Judge Lina Hidalgo’s discusses her ideal pandemic re-opening strategy
By Jada Mier
Harris County Judge Lina Hidalgo and H.E.B.’s President Scott McClelland discussed some important topics at the Annual State of the County “Fireside Chat” held over Livestream. In a 33- minute conversation, the issues discussed were the pandemic, racial justice, and the Ike Dike coastal barrier.
Harris County has a total of 170,835 confirmed virus cases and 2,322 deaths; Judge Lina Hidalgo thinks it’s time for a “necessary pullback.” The number of new cases has increased by 40 percent, Hidalgo says. She feels that Harris county would benefit more from a gradual re-opening plan. Stating that she no longer has the authority to enforce this, she thinks what the country needs is a threshold re-opening strategy with scientifically based parameters. Addressing our suffering economy, Hidalgo says Covid-19 safety measures and the economy’s health are synonymous. “When folks know it’s safe out there, they’ll have the confidence to go out and engage in the activities that are going to improve our economy.”
McClelland pointed out the ongoing struggle students have to adapt to their new online school environment due to the global pandemic. In response to Harris County’s lack of connectivity, the county has invested more money to bridge this digital divide. People are noticing the lack of broadband and cellphone towers in more impoverished areas, which leads to an inability to access the internet, Hidalgo said.
When asked about what sort of call to action people should take from the protests surrounding George Floyd’s death, she replies, “Stay on Us.” Encouraging people to stay informed and vote, she says, “I knew we succeeded when she saw that 1.7 million people in Harris County had voted in the general election.” “It has been very important, necessary and, I hope impactful to see George Floyd’s hometown come together and demand change” she said.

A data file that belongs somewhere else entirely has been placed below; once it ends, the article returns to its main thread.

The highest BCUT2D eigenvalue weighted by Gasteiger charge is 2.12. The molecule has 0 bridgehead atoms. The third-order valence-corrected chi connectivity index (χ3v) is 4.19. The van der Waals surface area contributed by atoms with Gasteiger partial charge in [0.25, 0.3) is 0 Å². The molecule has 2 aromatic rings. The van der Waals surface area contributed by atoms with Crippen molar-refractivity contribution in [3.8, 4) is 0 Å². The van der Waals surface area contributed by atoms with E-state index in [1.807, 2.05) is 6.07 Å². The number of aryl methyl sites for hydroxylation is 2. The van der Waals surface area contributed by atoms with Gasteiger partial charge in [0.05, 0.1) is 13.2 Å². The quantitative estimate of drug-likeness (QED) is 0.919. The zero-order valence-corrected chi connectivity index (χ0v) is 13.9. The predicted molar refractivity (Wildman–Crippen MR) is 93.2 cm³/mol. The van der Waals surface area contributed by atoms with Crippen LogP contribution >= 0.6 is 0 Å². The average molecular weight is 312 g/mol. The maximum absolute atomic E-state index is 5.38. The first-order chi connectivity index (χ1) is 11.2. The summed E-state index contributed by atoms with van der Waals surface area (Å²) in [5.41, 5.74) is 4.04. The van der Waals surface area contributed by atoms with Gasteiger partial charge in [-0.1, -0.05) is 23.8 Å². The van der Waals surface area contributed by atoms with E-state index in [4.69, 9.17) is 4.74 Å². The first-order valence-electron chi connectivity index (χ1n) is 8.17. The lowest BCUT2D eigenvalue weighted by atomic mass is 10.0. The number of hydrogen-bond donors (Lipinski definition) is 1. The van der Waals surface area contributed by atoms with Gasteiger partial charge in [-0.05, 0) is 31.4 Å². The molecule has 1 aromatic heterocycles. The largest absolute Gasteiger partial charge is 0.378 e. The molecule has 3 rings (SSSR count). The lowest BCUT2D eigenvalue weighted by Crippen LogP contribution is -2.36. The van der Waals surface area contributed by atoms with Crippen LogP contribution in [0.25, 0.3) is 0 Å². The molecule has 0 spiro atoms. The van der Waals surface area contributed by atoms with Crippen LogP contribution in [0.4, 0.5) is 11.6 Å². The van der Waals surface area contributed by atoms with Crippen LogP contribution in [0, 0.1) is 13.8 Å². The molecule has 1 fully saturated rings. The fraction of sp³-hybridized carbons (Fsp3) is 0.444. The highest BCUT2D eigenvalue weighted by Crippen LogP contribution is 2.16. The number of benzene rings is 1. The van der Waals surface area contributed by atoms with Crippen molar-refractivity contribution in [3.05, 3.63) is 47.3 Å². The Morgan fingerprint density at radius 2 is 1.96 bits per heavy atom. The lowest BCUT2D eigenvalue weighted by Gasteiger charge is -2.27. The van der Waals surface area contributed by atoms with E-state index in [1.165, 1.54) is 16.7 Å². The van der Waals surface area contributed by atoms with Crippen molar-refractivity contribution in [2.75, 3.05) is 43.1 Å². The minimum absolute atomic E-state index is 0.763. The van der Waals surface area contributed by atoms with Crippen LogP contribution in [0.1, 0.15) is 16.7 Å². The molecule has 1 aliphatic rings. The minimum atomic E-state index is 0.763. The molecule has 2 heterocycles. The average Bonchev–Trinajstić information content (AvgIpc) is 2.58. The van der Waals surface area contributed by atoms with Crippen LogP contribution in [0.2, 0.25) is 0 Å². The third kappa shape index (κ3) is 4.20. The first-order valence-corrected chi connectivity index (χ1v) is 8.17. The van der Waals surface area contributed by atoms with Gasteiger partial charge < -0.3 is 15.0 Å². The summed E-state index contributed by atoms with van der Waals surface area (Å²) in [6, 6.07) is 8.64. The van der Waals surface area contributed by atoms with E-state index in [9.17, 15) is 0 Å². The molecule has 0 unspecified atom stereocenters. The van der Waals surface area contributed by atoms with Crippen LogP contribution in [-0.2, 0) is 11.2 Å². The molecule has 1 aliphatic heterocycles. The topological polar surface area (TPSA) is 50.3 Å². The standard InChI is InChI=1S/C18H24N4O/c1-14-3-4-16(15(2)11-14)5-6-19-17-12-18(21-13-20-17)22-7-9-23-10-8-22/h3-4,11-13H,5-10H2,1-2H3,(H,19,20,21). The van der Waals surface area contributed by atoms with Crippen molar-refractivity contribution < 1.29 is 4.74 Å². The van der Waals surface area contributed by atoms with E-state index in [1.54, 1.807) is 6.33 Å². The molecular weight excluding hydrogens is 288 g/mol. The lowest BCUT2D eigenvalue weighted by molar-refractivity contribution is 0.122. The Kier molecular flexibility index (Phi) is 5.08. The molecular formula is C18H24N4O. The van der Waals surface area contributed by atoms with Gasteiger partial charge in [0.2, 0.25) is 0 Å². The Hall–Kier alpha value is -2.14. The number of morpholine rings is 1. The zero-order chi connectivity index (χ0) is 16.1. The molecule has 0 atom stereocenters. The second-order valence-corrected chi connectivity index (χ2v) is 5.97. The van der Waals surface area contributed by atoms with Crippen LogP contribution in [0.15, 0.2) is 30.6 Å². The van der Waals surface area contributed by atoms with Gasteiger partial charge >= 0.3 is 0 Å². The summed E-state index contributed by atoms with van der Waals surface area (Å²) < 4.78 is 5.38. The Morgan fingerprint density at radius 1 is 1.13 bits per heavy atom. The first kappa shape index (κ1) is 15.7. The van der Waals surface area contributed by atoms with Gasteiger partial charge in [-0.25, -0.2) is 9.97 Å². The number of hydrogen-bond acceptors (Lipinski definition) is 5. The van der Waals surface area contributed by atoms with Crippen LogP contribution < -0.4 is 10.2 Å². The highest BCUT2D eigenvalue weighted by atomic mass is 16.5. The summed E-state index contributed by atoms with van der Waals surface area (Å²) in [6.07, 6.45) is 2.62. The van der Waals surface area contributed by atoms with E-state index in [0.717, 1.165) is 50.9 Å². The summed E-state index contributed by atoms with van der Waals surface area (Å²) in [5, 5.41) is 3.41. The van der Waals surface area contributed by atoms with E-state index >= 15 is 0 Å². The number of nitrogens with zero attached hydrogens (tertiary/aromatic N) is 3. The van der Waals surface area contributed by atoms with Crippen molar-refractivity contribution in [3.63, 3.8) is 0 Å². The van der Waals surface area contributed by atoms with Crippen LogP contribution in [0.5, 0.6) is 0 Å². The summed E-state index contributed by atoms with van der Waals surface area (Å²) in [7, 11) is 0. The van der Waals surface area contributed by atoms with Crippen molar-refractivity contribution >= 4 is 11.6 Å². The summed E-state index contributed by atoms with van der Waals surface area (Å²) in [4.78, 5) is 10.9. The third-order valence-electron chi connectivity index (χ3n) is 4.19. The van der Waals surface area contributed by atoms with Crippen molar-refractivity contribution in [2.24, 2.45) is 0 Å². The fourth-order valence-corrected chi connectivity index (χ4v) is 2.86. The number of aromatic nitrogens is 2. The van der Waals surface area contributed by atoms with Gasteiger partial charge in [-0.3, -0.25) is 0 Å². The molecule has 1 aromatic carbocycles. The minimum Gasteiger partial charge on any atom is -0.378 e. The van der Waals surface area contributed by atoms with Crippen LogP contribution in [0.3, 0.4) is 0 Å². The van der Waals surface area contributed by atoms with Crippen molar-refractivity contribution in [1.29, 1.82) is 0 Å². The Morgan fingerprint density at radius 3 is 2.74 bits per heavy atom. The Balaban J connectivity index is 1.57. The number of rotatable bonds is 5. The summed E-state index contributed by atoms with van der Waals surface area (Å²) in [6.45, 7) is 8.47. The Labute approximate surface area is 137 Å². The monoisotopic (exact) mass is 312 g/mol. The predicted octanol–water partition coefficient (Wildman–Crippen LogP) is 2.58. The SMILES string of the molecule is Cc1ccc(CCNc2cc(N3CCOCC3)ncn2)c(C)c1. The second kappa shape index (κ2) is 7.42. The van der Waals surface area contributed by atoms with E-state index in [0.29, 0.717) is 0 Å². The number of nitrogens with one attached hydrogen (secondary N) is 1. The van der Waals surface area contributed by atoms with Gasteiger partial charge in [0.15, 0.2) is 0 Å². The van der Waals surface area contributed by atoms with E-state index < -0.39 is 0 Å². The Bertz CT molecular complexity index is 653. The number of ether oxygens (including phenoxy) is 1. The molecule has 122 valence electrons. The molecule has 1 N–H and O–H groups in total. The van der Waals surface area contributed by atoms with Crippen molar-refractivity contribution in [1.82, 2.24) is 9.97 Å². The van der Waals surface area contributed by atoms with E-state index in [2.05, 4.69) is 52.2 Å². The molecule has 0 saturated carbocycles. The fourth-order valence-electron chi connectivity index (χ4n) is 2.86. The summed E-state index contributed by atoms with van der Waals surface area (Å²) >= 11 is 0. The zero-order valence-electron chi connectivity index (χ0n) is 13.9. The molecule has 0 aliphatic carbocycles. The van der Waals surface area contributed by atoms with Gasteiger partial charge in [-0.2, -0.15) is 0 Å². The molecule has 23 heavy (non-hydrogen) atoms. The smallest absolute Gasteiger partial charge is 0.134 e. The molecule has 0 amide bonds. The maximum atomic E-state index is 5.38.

Hidalgo also commented on misdemeanor bail reform, immigration, and the need to promote minority-owned businesses. On the topic of immigration, she mentioned the court’s recent approval of an affirmative action program for county vendors and $2.5 million to help poor immigrants fight deportations.
Briefly discussing this year’s narrow escapes from hurricanes Laura and Delta, McClelland addressed the possibility of a coastal barrier to better protect the region from a hurricane’s effects. Although Hidalgo says that the Ike Dike coastal barrier has her support, it should be noted that since the project could take decades to complete; policy makers should pursue smaller-scale flood mitigation projects.